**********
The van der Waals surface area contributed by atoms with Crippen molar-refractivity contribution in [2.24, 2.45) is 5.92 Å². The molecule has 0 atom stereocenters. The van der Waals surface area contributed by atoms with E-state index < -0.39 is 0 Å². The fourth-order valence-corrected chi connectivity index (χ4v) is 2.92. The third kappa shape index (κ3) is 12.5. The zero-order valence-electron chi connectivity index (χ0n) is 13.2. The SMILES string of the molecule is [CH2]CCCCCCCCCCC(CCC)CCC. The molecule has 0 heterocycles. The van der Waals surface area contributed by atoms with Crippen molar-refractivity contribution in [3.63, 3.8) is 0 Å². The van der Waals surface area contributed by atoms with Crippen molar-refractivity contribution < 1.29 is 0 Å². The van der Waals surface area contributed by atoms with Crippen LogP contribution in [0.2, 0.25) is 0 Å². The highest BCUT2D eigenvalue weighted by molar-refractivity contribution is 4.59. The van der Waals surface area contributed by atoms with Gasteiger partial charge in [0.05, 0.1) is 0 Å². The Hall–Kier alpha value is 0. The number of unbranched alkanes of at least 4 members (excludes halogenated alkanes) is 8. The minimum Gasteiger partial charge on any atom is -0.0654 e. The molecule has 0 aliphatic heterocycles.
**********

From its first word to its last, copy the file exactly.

The van der Waals surface area contributed by atoms with Crippen molar-refractivity contribution in [2.24, 2.45) is 5.92 Å². The molecule has 0 atom stereocenters. The van der Waals surface area contributed by atoms with E-state index < -0.39 is 0 Å². The fourth-order valence-corrected chi connectivity index (χ4v) is 2.92. The third kappa shape index (κ3) is 12.5. The zero-order valence-electron chi connectivity index (χ0n) is 13.2. The SMILES string of the molecule is [CH2]CCCCCCCCCCC(CCC)CCC. The molecule has 0 heterocycles. The van der Waals surface area contributed by atoms with Crippen molar-refractivity contribution in [3.63, 3.8) is 0 Å². The van der Waals surface area contributed by atoms with Crippen molar-refractivity contribution < 1.29 is 0 Å². The van der Waals surface area contributed by atoms with Crippen LogP contribution in [0.2, 0.25) is 0 Å². The highest BCUT2D eigenvalue weighted by molar-refractivity contribution is 4.59. The van der Waals surface area contributed by atoms with Gasteiger partial charge in [0.05, 0.1) is 0 Å². The Hall–Kier alpha value is 0. The number of unbranched alkanes of at least 4 members (excludes halogenated alkanes) is 8. The minimum Gasteiger partial charge on any atom is -0.0654 e. The molecule has 0 aliphatic heterocycles.